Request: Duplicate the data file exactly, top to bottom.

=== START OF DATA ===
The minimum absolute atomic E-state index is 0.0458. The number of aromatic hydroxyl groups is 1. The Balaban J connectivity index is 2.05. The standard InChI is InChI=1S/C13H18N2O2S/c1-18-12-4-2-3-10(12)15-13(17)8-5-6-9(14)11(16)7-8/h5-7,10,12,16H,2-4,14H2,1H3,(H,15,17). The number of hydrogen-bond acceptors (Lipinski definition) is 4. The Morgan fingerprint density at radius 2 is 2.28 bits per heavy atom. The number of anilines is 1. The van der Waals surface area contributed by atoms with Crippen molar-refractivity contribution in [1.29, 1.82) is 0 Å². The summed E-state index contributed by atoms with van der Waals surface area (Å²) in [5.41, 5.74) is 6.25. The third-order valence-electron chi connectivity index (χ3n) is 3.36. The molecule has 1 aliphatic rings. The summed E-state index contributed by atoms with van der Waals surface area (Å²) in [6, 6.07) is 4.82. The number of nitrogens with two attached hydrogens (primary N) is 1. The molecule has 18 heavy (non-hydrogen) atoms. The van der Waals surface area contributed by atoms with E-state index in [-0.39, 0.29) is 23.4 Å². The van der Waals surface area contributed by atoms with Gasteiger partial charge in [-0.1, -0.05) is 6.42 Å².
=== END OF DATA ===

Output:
The minimum absolute atomic E-state index is 0.0458. The number of aromatic hydroxyl groups is 1. The Balaban J connectivity index is 2.05. The standard InChI is InChI=1S/C13H18N2O2S/c1-18-12-4-2-3-10(12)15-13(17)8-5-6-9(14)11(16)7-8/h5-7,10,12,16H,2-4,14H2,1H3,(H,15,17). The number of hydrogen-bond acceptors (Lipinski definition) is 4. The Morgan fingerprint density at radius 2 is 2.28 bits per heavy atom. The number of anilines is 1. The van der Waals surface area contributed by atoms with Crippen molar-refractivity contribution in [1.29, 1.82) is 0 Å². The summed E-state index contributed by atoms with van der Waals surface area (Å²) in [5.41, 5.74) is 6.25. The third-order valence-electron chi connectivity index (χ3n) is 3.36. The molecule has 1 aliphatic rings. The summed E-state index contributed by atoms with van der Waals surface area (Å²) in [6, 6.07) is 4.82. The number of nitrogens with two attached hydrogens (primary N) is 1. The molecule has 18 heavy (non-hydrogen) atoms. The van der Waals surface area contributed by atoms with E-state index in [-0.39, 0.29) is 23.4 Å². The van der Waals surface area contributed by atoms with Gasteiger partial charge in [-0.1, -0.05) is 6.42 Å².